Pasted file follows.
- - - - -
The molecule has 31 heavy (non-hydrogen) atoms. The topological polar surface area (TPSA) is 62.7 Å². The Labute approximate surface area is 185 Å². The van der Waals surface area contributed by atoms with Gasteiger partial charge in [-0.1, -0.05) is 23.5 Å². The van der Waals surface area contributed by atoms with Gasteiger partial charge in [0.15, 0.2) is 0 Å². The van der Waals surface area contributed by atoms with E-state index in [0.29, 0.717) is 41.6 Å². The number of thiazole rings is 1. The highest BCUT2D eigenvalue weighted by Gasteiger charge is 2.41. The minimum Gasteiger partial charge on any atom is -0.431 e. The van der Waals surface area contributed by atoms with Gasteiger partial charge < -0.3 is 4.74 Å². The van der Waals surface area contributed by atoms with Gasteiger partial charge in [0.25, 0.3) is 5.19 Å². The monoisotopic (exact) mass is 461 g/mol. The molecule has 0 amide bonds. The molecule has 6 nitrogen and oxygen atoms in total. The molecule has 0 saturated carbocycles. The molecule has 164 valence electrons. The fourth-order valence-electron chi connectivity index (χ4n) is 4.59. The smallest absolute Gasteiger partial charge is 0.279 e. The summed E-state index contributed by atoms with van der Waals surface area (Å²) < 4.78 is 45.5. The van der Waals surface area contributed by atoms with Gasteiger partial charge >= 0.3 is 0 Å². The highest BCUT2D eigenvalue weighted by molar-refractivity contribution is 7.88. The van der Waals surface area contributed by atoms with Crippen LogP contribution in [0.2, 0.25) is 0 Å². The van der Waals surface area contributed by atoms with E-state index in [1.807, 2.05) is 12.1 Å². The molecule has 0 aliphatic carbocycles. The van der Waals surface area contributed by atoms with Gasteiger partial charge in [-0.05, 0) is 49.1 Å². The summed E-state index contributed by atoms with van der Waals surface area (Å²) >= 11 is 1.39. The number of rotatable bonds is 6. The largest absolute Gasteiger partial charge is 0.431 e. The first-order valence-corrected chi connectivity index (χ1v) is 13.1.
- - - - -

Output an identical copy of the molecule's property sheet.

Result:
The molecule has 31 heavy (non-hydrogen) atoms. The topological polar surface area (TPSA) is 62.7 Å². The Labute approximate surface area is 185 Å². The van der Waals surface area contributed by atoms with Gasteiger partial charge in [-0.1, -0.05) is 23.5 Å². The van der Waals surface area contributed by atoms with Gasteiger partial charge in [0.15, 0.2) is 0 Å². The van der Waals surface area contributed by atoms with E-state index in [0.29, 0.717) is 41.6 Å². The number of thiazole rings is 1. The highest BCUT2D eigenvalue weighted by Gasteiger charge is 2.41. The minimum Gasteiger partial charge on any atom is -0.431 e. The van der Waals surface area contributed by atoms with Gasteiger partial charge < -0.3 is 4.74 Å². The van der Waals surface area contributed by atoms with Gasteiger partial charge in [0.25, 0.3) is 5.19 Å². The monoisotopic (exact) mass is 461 g/mol. The molecule has 0 amide bonds. The molecule has 6 nitrogen and oxygen atoms in total. The molecule has 0 saturated carbocycles. The molecule has 164 valence electrons. The fourth-order valence-electron chi connectivity index (χ4n) is 4.59. The smallest absolute Gasteiger partial charge is 0.279 e. The summed E-state index contributed by atoms with van der Waals surface area (Å²) < 4.78 is 45.5. The van der Waals surface area contributed by atoms with Gasteiger partial charge >= 0.3 is 0 Å². The highest BCUT2D eigenvalue weighted by molar-refractivity contribution is 7.88. The van der Waals surface area contributed by atoms with Crippen LogP contribution in [0.2, 0.25) is 0 Å². The van der Waals surface area contributed by atoms with E-state index in [1.807, 2.05) is 12.1 Å². The molecule has 0 aliphatic carbocycles. The van der Waals surface area contributed by atoms with Gasteiger partial charge in [-0.05, 0) is 49.1 Å². The summed E-state index contributed by atoms with van der Waals surface area (Å²) >= 11 is 1.39. The number of rotatable bonds is 6. The largest absolute Gasteiger partial charge is 0.431 e. The first-order valence-corrected chi connectivity index (χ1v) is 13.1.